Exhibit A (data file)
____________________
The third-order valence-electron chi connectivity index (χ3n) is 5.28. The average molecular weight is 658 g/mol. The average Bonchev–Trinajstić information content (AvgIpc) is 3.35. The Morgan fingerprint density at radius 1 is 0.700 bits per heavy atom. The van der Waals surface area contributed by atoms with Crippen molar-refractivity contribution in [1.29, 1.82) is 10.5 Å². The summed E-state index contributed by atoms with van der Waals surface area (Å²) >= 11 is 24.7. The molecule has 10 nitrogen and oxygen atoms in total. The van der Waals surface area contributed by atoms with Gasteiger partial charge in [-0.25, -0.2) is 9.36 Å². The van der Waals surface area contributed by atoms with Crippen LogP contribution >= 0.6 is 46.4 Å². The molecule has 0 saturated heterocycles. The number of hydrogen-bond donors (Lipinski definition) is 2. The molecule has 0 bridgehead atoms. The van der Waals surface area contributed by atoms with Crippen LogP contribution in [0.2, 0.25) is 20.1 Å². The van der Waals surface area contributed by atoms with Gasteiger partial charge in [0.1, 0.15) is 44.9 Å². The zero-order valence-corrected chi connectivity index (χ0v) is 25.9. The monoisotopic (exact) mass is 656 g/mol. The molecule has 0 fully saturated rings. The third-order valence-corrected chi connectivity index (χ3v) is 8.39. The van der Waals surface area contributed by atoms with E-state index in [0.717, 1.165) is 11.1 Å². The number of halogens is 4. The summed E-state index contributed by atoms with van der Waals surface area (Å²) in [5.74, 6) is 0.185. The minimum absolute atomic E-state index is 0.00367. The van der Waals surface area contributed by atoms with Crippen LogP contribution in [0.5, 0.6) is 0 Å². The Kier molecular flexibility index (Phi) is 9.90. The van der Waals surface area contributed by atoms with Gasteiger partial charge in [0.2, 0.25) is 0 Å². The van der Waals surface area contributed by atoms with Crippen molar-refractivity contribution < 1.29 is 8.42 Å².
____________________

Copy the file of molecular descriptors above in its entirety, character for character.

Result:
The third-order valence-electron chi connectivity index (χ3n) is 5.28. The average molecular weight is 658 g/mol. The average Bonchev–Trinajstić information content (AvgIpc) is 3.35. The Morgan fingerprint density at radius 1 is 0.700 bits per heavy atom. The van der Waals surface area contributed by atoms with Crippen molar-refractivity contribution in [1.29, 1.82) is 10.5 Å². The summed E-state index contributed by atoms with van der Waals surface area (Å²) >= 11 is 24.7. The molecule has 10 nitrogen and oxygen atoms in total. The van der Waals surface area contributed by atoms with Gasteiger partial charge in [-0.25, -0.2) is 9.36 Å². The van der Waals surface area contributed by atoms with Crippen LogP contribution >= 0.6 is 46.4 Å². The molecule has 0 saturated heterocycles. The number of hydrogen-bond donors (Lipinski definition) is 2. The molecule has 0 bridgehead atoms. The van der Waals surface area contributed by atoms with Crippen LogP contribution in [0.2, 0.25) is 20.1 Å². The van der Waals surface area contributed by atoms with Gasteiger partial charge in [0.1, 0.15) is 44.9 Å². The zero-order valence-corrected chi connectivity index (χ0v) is 25.9. The monoisotopic (exact) mass is 656 g/mol. The molecule has 0 fully saturated rings. The third-order valence-corrected chi connectivity index (χ3v) is 8.39. The van der Waals surface area contributed by atoms with E-state index in [0.717, 1.165) is 11.1 Å². The number of halogens is 4. The summed E-state index contributed by atoms with van der Waals surface area (Å²) in [5.74, 6) is 0.185. The minimum absolute atomic E-state index is 0.00367. The van der Waals surface area contributed by atoms with Crippen LogP contribution in [0.5, 0.6) is 0 Å². The Kier molecular flexibility index (Phi) is 9.90. The van der Waals surface area contributed by atoms with Gasteiger partial charge in [0.2, 0.25) is 0 Å². The van der Waals surface area contributed by atoms with Crippen molar-refractivity contribution < 1.29 is 8.42 Å².